English Polski
Vol 19, No 2 (2022)
Review paper
Published online: 2021-12-30
Page views 3976
Article views/downloads 13
Get Citation

Connect on Social Media

Connect on Social Media

Use of verapamil as a P-glycoprotein inhibitor in patients with drug-resistant depression

Jarosław Sobiś1
Psychiatria 2022;19(2):144-153.


Drug-resistant depression is a common occurrence in clinical practice. Current antidepressant therapies have a high

failure rate. A P-glycoprotein as a blood-brain barrier component could limit the distribution of these drugs into the

brain. Verapamil is the most extensively characterized P-gp inhibitor and probably verapamil prevents up-regulation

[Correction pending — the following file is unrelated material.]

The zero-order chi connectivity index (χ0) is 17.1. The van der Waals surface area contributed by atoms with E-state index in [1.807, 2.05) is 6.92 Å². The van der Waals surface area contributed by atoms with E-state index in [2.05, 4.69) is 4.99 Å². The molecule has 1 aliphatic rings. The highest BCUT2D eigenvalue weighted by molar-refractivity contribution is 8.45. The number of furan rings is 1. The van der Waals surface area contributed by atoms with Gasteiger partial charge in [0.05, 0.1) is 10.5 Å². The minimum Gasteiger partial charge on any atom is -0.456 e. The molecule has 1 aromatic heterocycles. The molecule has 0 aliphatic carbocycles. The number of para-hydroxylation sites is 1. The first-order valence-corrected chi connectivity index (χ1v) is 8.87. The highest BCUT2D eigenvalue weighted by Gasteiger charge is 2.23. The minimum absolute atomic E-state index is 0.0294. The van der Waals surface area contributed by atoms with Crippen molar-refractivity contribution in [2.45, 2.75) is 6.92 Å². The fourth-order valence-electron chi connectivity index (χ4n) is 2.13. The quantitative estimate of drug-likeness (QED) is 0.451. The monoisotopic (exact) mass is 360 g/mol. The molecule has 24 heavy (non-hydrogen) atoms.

of P-gp expression. Co-administration of P-gp inhibitors with P-gp-substarate drugs (antidepressants) represents

a potential strategy to overcome drug resistance.

Article available in PDF format

Add to basket: 49.00 PLN

Aready have access?


  1. Fava M, Davidson KG. Definition and epidemiology of treatment-resistant depression. Psychiatr Clin North Am. 1996; 19(2): 179–200.
  2. Warden D, Rush AJ, Trivedi MH, et al. The STAR*D Project results: a comprehensive review of findings. Curr Psychiatry Rep. 2007; 9(6): 449–459.
  3. Black JL, O'Kane DJ, Mrazek DA. The impact of CYP allelic variation on antidepressant metabolism: a review. Expert Opin Drug Metab Toxicol. 2007; 3(1): 21–31.
  4. Gardiner SJ, Begg EJ. Pharmacogenetics, drug-metabolizing enzymes, and clinical practice. Pharmacol Rev. 2006; 58(3): 521–590.
  5. Kirchheiner J, Nickchen K, Bauer M, et al. Pharmacogenetics of antidepressants and antipsychotics: the contribution of allelic variations to the phenotype of drug response. Mol Psychiatry. 2004; 9(5): 442–473.